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Feeding: Transitioning from tube feeding to oral feedingFFeeding: Transitioning from tube feeding to oral feedingFeeding: Transitioning from tube feeding to oral feedingEnglishDevelopmentalBaby (1-12 months);Toddler (13-24 months);Preschooler (2-4 years)Mouth;EsophagusMouth;EsophagusNon-drug treatmentCaregivers Adult (19+)NA2014-11-07T05:00:00Z​​Beth Haliburton, RD;Ashley Graham, OT​​7.0000000000000075.0000000000000628.000000000000Health (A-Z) - ProcedureHealth A-Z<p>Discover how to help a tube-fed child gradually adjust to feeding by mouth.</p><p>If your child has been tube fed for a long time, they may gradually transition to oral feeding (feeding by mouth). This transition can be long and challenging.</p><p>When your child’s health-care team tells you that your child is safe to feed orally, the following ideas can help make this transition easier.</p><h2>Key points</h2> <ul> <li>Talk to your child’s health-care team about when to start oral feeding and which foods are safest.</li> <li>Help your child adjust by setting up a meal schedule, including them in family mealtimes, serving a range of age-appropriate, safe foods and letting them try to feed themselves.</li> <li>Always be aware of any signs of distress such as coughing, refusal of feeds or difficulty breathing.</li> <li>If your child is distressed, stop oral feeding and ask your health care team for advice.</li> </ul><h2>Make mealtimes positive</h2> <p>Your child’s readiness to start feeding by mouth is an exciting time. Help your child develop trust around food by making mealtimes positive.</p> <p>Every child is unique and will adjust to feeding by mouth at their own pace. At this stage, the goal is not about how much your child eats or how many calories they get from their feeds by mouth. Instead, aim for your child to enjoy the social aspect of eating with your family so that they will eat more and, in time, develop the skills they need to feed themselves.</p> <h2>Set up a meal schedule for oral feeds</h2> <p>Your child’s interest in eating will vary throughout the day and from day to day. They may also need time to learn what hunger and fullness feel like, as tube feeds can interfere with this.</p> <ul> <li>Set up a routine that includes three meals and two or three snacks a day.</li> <li>Start with very small meals. </li> <li>Offer food every three to four hours at consistent times every day.</li> <li>Limit mealtimes to a maximum of 30 minutes. </li> <li>While your child is still receiving some tube feeds, and if the feeding schedule allows, offer food by mouth before the tube feed.</li> </ul> <h2>Include your child in family mealtimes</h2> <ul> <li>Eat with your child. Children learn from copying others.</li> <li>If your child can hold their head up and sit with minimal support, sit them in a highchair during family mealtimes (even if they are not taking anything by mouth).</li> <li>If the feeding schedule allows, run tube feeds during family mealtimes so your child is still included.</li> </ul> <h2>Let your child try self-feeding</h2> <ul> <li>Let your child <a href="/Article?contentid=1457&language=English">feed themselves</a> instead of feeding them from a spoon. This gives them a sense of control that they have not had with tube feeds.</li> <li>A child often explores their food before they start feeding themselves. Let your child play with food by placing small amounts of purees on their highchair tray. It will be messy, but this is ok!</li> <li>Ask your occupational therapist (OT) for tips to help <a href="/Article?contentid=1458&language=English">move your child from one food texture to another</a>, for example from purees to soft pieces of cooked food.</li> </ul> <h2>Encourage healthy mealtime behaviour</h2> <ul> <li>Praise your child when they try new foods and show good eating behaviour.</li> <li>Do not react when your child spits out or throws food.</li> <li>Minimize distractions: turn off the TV and put toys away.</li> </ul> <h2>Offer a range of foods</h2> <ul> <li>Offer your child nutritious foods that are suitable for their stage of development.</li> <li>Offer a range of foods: salty, sweet, sour and spicy. Different flavours will spark your child’s interest in what they are eating.</li> </ul> <h2>Monitor your child’s safety</h2> <ul> <li>Ask your child’s health-care team about when to start oral feedings and what foods are safest for your child.</li> <li>Be aware of any signs of distress such as coughing, refusal of feeds, difficulty breathing or <a href="/Article?contentid=1463&language=English">choking</a>. If your child shows any of these signs, stop oral feeding and talk to your child’s health-care team.</li> </ul>
Alimentation : passage de l’alimentation par sonde à l’alimentation par la boucheAAlimentation : passage de l’alimentation par sonde à l’alimentation par la boucheFeeding: Transitioning from tube feeding to oral feedingFrenchDevelopmentalBaby (1-12 months);Toddler (13-24 months);Preschooler (2-4 years)Mouth;EsophagusMouth;EsophagusNon-drug treatmentCaregivers Adult (19+)NA2014-11-07T05:00:00Z​​Beth Haliburton, RD;Ashley Graham, OT​​7.0000000000000075.0000000000000628.000000000000Health (A-Z) - ProcedureHealth A-Z<p>Découvrez comment aider un enfant alimenté par sonde à passer progressivement à l’alimentation par la bouche.</p><p>Si votre enfant est alimenté par sonde depuis longtemps, il se peut qu’il passe progressivement à l’alimentation par voie orale (par la bouche). Cette transition peut être longue et difficile.</p><p>Quand l’équipe soignante de votre enfant vous annonce que celui-ci peut s’alimenter sans risque par voie orale, les idées qui suivent peuvent faciliter la transition.</p><br><h2>À retenir</h2> <ul> <li>Demandez à l’équipe soignante de votre enfant quand commencer l’alimentation par voie orale et quels aliments sont les plus sûrs.</li> <li>Aidez votre enfant à s’adapter en établissant un horaire pour la prise des repas. Associez-le aux repas en famille, servez un choix d’aliments sûrs et adaptés à son âge, et laissez-le essayer de se nourrir seul.</li> <li>Soyez toujours à l’affût d’éventuels signes de détresse (toux, refus de manger ou respiration difficile).</li> <li>Si votre enfant est en situation de détresse, interrompez l’alimentation par voie orale et demandez conseil à votre équipe soignante.</li> </ul><h2>Faites des repas un moment agréable</h2> <p>C’est un moment de joie que celui où votre enfant est prêt à commencer à s’alimenter par la bouche. Aidez-le à prendre de l’assurance face à la nourriture en faisant des repas un moment agréable.</p> <p>Chaque enfant est unique et s’habituera à son propre rythme à la prise de nourriture par la bouche. À ce stade, l’objectif n’est pas de consommer une quantité précise de nourriture ou de tirer un nombre précis de calories de la nourriture prise par la bouche. Cherchez plutôt à faire apprécier à l’enfant le côté social de la prise des repas en famille pour qu’il mange davantage et, avec le temps, qu’il acquière les compétences nécessaires pour s’alimenter seul.</p> <h2>Établissez un horaire de repas pour l’alimentation par voie orale</h2> <p>L’intérêt que votre enfant porte à la nourriture variera au cours de la journée et d’une journée à l’autre. Il est possible également qu’il ait besoin de temps pour apprendre ce que sont la faim et la satiété, car l’alimentation par sonde peut interférer avec ces sensations.</p> <ul> <li>Mettez en place une routine comprenant trois repas par jour ainsi que deux ou trois collations.</li> <li>Commencez par de très petits repas.</li> <li>Proposez de la nourriture à l’enfant toutes les trois ou quatre heures, aux mêmes heures tous les jours.</li> <li>Limitez la durée des repas à 30 minutes maximum.</li> <li>Tant que l’enfant continue à être alimenté partiellement par sonde, si l’horaire des prises alimentaires le permet, offrez-lui de la nourriture à prendre par la bouche avant de l’alimenter par sonde.</li> </ul> <h2>Faites participer votre enfant aux repas pris en famille</h2> <ul> <li>Mangez avec votre enfant. Les enfants apprennent en imitant les autres.</li> <li>Si votre enfant peut redresser la tête et s’asseoir presque sans soutien, installez-le sur une chaise d’enfant pendant les repas en famille (même s’il ne prend pas de nourriture par la bouche).</li> <li>Si l’horaire des prises alimentaires le permet, alimentez votre enfant par sonde pendant les repas familiaux afin qu’il soit associé à ceux-ci.</li> </ul> <h2>Laissez votre enfant essayer de s’alimenter seul</h2> <ul> <li>Laissez votre enfant <a href="/Article?contentid=1457&language=French">se nourrir lui-même </a> plutôt que de le nourrir à la cuillère. Il aura ainsi un sentiment de contrôle qu’il n’a pas eu avec l’alimentation par sonde.</li> <li>Souvent, l’enfant inspecte les aliments avant de commencer à manger. Laissez-le jouer avec la nourriture en plaçant de petites quantités de purées sur le plateau de la chaise d’enfant. Il en mettra partout, mais ce n’est pas grave!</li> <li>Demandez conseil à l’ergothérapeute pour faire <a href="/Article?contentid=1458&language=French">passer votre enfant d’une texture alimentaire à l’autre</a>, par exemple des purées aux morceaux tendres d’aliments cuits.</li> </ul> <h2>Encouragez un comportement sain à l’heure des repas</h2> <ul> <li>Complimentez votre enfant quand il essaie de nouveaux aliments et qu’il se tient bien lorsqu’il consomme de la nourriture.</li> <li>Ne réagissez pas quand votre enfant crache ou jette de la nourriture.</li> <li>Réduisez au minimum les distractions : éteignez la télévision et rangez les jouets</li> </ul> <h2>Offrez des aliments variés</h2> <ul> <li>Proposez à votre enfant des aliments nutritifs adaptés à son stade de développement.</li> <li>Proposez des aliments variés : salés, sucrés, acides ou épicés. Des saveurs différentes éveilleront l’intérêt que l’enfant porte à ce qu’il mange.</li> </ul> <h2>Surveillez que votre enfant ne court aucun danger</h2> <ul> <li>Demandez à l’équipe soignante de l’enfant quand commencer l’alimentation par voie orale et quels aliments sont les plus sûrs.</li> <li>Guettez les éventuels signes de détresse, tels que la toux, le refus de manger, la respiration difficile ou <a href="/Article?contentid=1463&language=French">la suffocation​</a>. Si votre enfant présente un de ces signes, interrompez l’alimentation par voie orale et parlez-en à l’équipe soignante de l’enfant.</li> </ul>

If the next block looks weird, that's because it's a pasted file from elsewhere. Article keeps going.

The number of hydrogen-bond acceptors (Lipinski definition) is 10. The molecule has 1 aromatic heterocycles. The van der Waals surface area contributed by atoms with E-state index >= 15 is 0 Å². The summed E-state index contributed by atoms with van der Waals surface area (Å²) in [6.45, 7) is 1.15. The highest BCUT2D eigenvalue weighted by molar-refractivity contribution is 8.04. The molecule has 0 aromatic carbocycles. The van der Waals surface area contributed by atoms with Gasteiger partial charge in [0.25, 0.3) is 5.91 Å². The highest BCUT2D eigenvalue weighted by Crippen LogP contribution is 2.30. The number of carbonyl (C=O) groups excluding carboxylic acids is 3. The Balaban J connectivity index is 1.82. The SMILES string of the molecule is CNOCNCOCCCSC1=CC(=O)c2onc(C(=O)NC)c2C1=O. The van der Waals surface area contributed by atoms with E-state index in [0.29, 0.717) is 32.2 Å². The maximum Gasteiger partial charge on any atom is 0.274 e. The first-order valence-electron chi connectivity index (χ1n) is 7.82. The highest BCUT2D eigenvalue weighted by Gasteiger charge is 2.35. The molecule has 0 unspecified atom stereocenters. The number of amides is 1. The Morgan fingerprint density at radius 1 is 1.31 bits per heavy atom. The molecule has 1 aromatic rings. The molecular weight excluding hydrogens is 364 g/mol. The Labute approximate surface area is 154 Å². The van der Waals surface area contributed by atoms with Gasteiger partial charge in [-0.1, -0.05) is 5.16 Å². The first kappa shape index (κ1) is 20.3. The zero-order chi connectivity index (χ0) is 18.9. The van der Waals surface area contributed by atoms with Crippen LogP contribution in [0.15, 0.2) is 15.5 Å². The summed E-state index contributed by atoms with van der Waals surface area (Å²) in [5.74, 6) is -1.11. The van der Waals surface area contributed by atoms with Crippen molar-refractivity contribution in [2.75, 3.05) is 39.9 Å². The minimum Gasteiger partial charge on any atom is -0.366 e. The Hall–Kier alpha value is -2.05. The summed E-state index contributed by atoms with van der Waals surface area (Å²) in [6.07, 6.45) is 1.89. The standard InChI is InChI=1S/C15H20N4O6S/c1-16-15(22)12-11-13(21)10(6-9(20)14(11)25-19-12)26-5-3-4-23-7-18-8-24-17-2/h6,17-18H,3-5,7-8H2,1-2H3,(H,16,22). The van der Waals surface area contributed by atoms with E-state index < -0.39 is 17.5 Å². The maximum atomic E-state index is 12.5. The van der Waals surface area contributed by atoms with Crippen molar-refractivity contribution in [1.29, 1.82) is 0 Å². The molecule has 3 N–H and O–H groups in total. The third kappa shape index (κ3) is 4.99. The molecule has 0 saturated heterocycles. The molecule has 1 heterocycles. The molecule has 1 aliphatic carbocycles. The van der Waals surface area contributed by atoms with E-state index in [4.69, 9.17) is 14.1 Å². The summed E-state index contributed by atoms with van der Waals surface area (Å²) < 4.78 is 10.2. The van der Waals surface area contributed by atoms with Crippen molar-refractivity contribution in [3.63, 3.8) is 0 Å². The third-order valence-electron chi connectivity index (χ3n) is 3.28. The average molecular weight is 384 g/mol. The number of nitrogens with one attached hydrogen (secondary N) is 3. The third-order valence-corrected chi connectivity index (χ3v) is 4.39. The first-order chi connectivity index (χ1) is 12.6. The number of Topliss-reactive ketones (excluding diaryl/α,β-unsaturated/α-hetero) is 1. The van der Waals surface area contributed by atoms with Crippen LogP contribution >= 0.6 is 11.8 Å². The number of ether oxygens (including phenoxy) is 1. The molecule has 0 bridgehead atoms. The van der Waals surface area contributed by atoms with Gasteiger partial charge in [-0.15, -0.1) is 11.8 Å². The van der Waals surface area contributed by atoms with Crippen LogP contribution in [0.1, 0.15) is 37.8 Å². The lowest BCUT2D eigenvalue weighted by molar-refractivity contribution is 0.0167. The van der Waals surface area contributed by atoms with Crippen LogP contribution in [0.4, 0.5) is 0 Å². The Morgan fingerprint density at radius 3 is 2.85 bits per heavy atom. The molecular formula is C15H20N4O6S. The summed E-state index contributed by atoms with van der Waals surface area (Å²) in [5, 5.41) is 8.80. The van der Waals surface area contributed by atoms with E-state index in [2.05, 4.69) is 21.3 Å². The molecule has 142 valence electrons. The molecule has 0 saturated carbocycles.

Feeding: Transitioning from tube feeding to oral feeding1977.00000000000Feeding: Transitioning from tube feeding to oral feedingFeeding: Transitioning from tube feeding to oral feedingFEnglishDevelopmentalBaby (1-12 months);Toddler (13-24 months);Preschooler (2-4 years)Mouth;EsophagusMouth;EsophagusNon-drug treatmentCaregivers Adult (19+)NA2014-11-07T05:00:00Z​​Beth Haliburton, RD;Ashley Graham, OT​​7.0000000000000075.0000000000000628.000000000000Health (A-Z) - ProcedureHealth A-Z<p>Discover how to help a tube-fed child gradually adjust to feeding by mouth.</p><p>If your child has been tube fed for a long time, they may gradually transition to oral feeding (feeding by mouth). This transition can be long and challenging.</p><p>When your child’s health-care team tells you that your child is safe to feed orally, the following ideas can help make this transition easier.</p><h2>Key points</h2> <ul> <li>Talk to your child’s health-care team about when to start oral feeding and which foods are safest.</li> <li>Help your child adjust by setting up a meal schedule, including them in family mealtimes, serving a range of age-appropriate, safe foods and letting them try to feed themselves.</li> <li>Always be aware of any signs of distress such as coughing, refusal of feeds or difficulty breathing.</li> <li>If your child is distressed, stop oral feeding and ask your health care team for advice.</li> </ul><h2>Make mealtimes positive</h2> <p>Your child’s readiness to start feeding by mouth is an exciting time. Help your child develop trust around food by making mealtimes positive.</p> <p>Every child is unique and will adjust to feeding by mouth at their own pace. At this stage, the goal is not about how much your child eats or how many calories they get from their feeds by mouth. Instead, aim for your child to enjoy the social aspect of eating with your family so that they will eat more and, in time, develop the skills they need to feed themselves.</p> <h2>Set up a meal schedule for oral feeds</h2> <p>Your child’s interest in eating will vary throughout the day and from day to day. They may also need time to learn what hunger and fullness feel like, as tube feeds can interfere with this.</p> <ul> <li>Set up a routine that includes three meals and two or three snacks a day.</li> <li>Start with very small meals. </li> <li>Offer food every three to four hours at consistent times every day.</li> <li>Limit mealtimes to a maximum of 30 minutes. </li> <li>While your child is still receiving some tube feeds, and if the feeding schedule allows, offer food by mouth before the tube feed.</li> </ul> <h2>Include your child in family mealtimes</h2> <ul> <li>Eat with your child. Children learn from copying others.</li> <li>If your child can hold their head up and sit with minimal support, sit them in a highchair during family mealtimes (even if they are not taking anything by mouth).</li> <li>If the feeding schedule allows, run tube feeds during family mealtimes so your child is still included.</li> </ul> <h2>Let your child try self-feeding</h2> <ul> <li>Let your child <a href="/Article?contentid=1457&language=English">feed themselves</a> instead of feeding them from a spoon. This gives them a sense of control that they have not had with tube feeds.</li> <li>A child often explores their food before they start feeding themselves. Let your child play with food by placing small amounts of purees on their highchair tray. It will be messy, but this is ok!</li> <li>Ask your occupational therapist (OT) for tips to help <a href="/Article?contentid=1458&language=English">move your child from one food texture to another</a>, for example from purees to soft pieces of cooked food.</li> </ul> <h2>Encourage healthy mealtime behaviour</h2> <ul> <li>Praise your child when they try new foods and show good eating behaviour.</li> <li>Do not react when your child spits out or throws food.</li> <li>Minimize distractions: turn off the TV and put toys away.</li> </ul> <h2>Offer a range of foods</h2> <ul> <li>Offer your child nutritious foods that are suitable for their stage of development.</li> <li>Offer a range of foods: salty, sweet, sour and spicy. Different flavours will spark your child’s interest in what they are eating.</li> </ul> <h2>Monitor your child’s safety</h2> <ul> <li>Ask your child’s health-care team about when to start oral feedings and what foods are safest for your child.</li> <li>Be aware of any signs of distress such as coughing, refusal of feeds, difficulty breathing or <a href="/Article?contentid=1463&language=English">choking</a>. If your child shows any of these signs, stop oral feeding and talk to your child’s health-care team.</li> </ul>feedingtubetooralFeeding: Transitioning from tube feeding to oral feeding